Some Amazing Species of Crustaceans

Some of them appear on the menus of high-class restaurants, but as living creatures they're absolutely fascinating.
Some Amazing Species of Crustaceans

Last update: 12 April, 2020

There are no fewer than 67,000 different species of crustaceans in total. Most of them are aquatic and live in seas, rivers, and lakes. Just as insects seem to rule over the land, crustaceans rule the waters. Find out more about them in this article.

Mean characteristics

Crustaceans can vary in size from 100 microns to 13 feet across. But in either case, their bodies are made up of ‘segments’ that make up three distinct sections: the head (cephalon), thorax (pereion), and the abdomen (pleon).

Scientists have had to work hard to classify this large family, and, in the end, they have been grouped into six groups: Branchiopoda, Remipedia, Cephalocarida, Maxillopoda, Ostracoda, and Malacostraca. Some of these groups contain subgroups (13 in total).

Examples of crustaceans

Most of the species of crustaceans that we know belong to the Malacostraca group and the Eumalacostraca subgroup. We’ll tell you a little about them so that you can understand their characteristics a bit better:

A shrimp which is one of many species of crustaceans.
Source: Øystein Paulsen

1. Crab

The crab has five pairs of legs and the front two have become claws to capture food or impress a mate. They’re not great swimmers, but even though they live at the bottom of the sea, they can also move on land. They have an exoskeleton that acts as a shield and is renewed at certain stages during their lives.

2. Prawns

These swimming crustaceans are pink with brown markings and have a semi-hard shell. Their eyes are large compared to their bodies, and they lead a quiet life, reproducing in spring, summer, and autumn. They can measure between five and six inches long and live in seas around the world, particularly in the Atlantic and Mediterranean.

3. Woodlouse

Also known as a ‘doodlebug’ in some parts of the world, these live in dark and humid areas, such as under stones or rotten wood. They feed on the remains of plants and animals and reproduce using an abdominal sac where they incubate the eggs.

They have a rigid exoskeleton and seven pairs of legs. One of their most impressive features is the ability to curl up into a ball when they sense danger or if they live in a small space.

4. Krill

Their scientific name is Euphausiacea, and they can be found in every ocean in the world. They’re right at the start of the food chain, and they’re the favorite food of whales, seals, penguins, fish, and squid.

They migrate in groups during the day, and at night they stay closer to the surface of the water. Like other crustaceans, they have an exoskeleton made up of three sections. They also have compound eyes, two pairs of antennae, and several pairs of legs.

5. Gooseneck barnacle

These are filtering crustaceans that live on hard surfaces, such as underwater rocks. They can also live on floating objects, and they depend on the movement of the waters to move around.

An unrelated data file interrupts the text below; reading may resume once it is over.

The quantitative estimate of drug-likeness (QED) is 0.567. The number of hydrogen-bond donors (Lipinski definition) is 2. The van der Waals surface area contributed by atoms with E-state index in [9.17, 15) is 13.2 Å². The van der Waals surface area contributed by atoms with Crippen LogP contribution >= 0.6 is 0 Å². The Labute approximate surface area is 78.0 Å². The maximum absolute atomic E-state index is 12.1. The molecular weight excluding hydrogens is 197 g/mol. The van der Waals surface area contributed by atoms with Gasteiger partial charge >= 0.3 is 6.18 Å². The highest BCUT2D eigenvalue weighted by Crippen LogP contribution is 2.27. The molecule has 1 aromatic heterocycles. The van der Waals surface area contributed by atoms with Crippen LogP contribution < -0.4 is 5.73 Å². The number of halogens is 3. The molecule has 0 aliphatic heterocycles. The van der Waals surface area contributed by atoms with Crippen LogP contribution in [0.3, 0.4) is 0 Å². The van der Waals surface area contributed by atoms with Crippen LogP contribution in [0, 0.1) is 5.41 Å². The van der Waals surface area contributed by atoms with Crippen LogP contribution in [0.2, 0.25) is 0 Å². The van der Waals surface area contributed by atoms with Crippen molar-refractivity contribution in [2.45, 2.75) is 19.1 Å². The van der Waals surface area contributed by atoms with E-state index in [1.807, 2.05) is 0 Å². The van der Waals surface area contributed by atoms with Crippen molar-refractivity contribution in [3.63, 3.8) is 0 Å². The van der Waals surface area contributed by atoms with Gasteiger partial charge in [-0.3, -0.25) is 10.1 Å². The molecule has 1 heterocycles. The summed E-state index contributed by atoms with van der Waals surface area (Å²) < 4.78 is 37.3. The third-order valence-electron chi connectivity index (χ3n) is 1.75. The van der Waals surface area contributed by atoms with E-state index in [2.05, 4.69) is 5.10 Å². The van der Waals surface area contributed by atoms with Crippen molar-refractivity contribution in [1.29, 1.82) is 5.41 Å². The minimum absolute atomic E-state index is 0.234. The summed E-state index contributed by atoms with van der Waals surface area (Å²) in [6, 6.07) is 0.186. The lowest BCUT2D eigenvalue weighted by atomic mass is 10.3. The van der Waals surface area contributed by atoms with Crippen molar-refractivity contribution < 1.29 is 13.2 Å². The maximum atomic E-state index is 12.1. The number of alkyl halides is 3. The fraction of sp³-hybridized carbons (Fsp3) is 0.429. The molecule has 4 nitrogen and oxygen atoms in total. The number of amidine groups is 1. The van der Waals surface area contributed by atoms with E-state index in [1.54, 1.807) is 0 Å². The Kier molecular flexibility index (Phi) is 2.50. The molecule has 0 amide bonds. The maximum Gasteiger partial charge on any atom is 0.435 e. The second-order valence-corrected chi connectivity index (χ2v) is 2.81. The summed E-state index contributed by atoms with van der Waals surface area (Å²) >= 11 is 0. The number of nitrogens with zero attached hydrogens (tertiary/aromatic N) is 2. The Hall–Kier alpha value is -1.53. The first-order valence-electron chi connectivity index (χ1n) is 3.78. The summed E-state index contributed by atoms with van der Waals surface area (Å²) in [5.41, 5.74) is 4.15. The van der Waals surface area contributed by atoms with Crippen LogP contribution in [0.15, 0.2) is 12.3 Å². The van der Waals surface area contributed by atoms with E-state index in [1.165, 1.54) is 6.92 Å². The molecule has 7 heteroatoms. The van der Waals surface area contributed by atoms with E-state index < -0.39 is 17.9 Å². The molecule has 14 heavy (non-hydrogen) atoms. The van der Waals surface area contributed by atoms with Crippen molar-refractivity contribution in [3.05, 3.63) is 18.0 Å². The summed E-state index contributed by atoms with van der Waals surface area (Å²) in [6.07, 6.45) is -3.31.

A lobster on the sea bed.
Source: Michael Wolf

6. Lobster

These crustaceans are well-known in restaurants and, like prawns and other edibles species, they have long, spiky antennae instead of claws. They live on rocks at the bottom of the sea and will use stones to hide themselves. They move using their many pairs of legs or swimming by contracting their abdomen.

Lobster larvae are flat and translucent and are carried away by ocean currents. As they grow, their exoskeleton renews which is very common in this family of crustaceans.

7. Shrimp

These are marine decapod crustaceans, and although they generally live in freshwater (rivers, lakes or lagoons), some also live in saltwater. They’re smaller than prawns and measure up to an inch and a half long. They have small legs, a compressed, cylindrical torso, a long tail, and a weak breastplate. They’re also semi-transparent and have jaws with fibrous edges.

Image sources: Paulo, Øystein Paulsen and Michael Wolf

All cited sources were thoroughly reviewed by our team to ensure their quality, reliability, currency, and validity. The bibliography of this article was considered reliable and of academic or scientific accuracy.

  • Bowman, T. E., & Abele, L. G. (1982). Classification of the recent Crustacea. The biology of Crustacea, 1, 1-27.
  • Martin, J. W., & Davis, G. E. (2001). An updated classification of the recent Crustacea (Vol. 39, p. 129). Los Angeles: Natural History Museum of Los Angeles County.
  • Hartnoll, R. G. (2001). Growth in Crustacea—twenty years on. In Advances in decapod Crustacean research (pp. 111-122). Springer, Dordrecht.
  • Scholtz, G., Braband, A., Tolley, L., Reimann, A., Mittmann, B., Lukhaup, C., … & Vogt, G. (2003). Parthenogenesis in an outsider crayfish. Nature, 421(6925), 806-806.

This text is provided for informational purposes only and does not replace consultation with a professional. If in doubt, consult your specialist.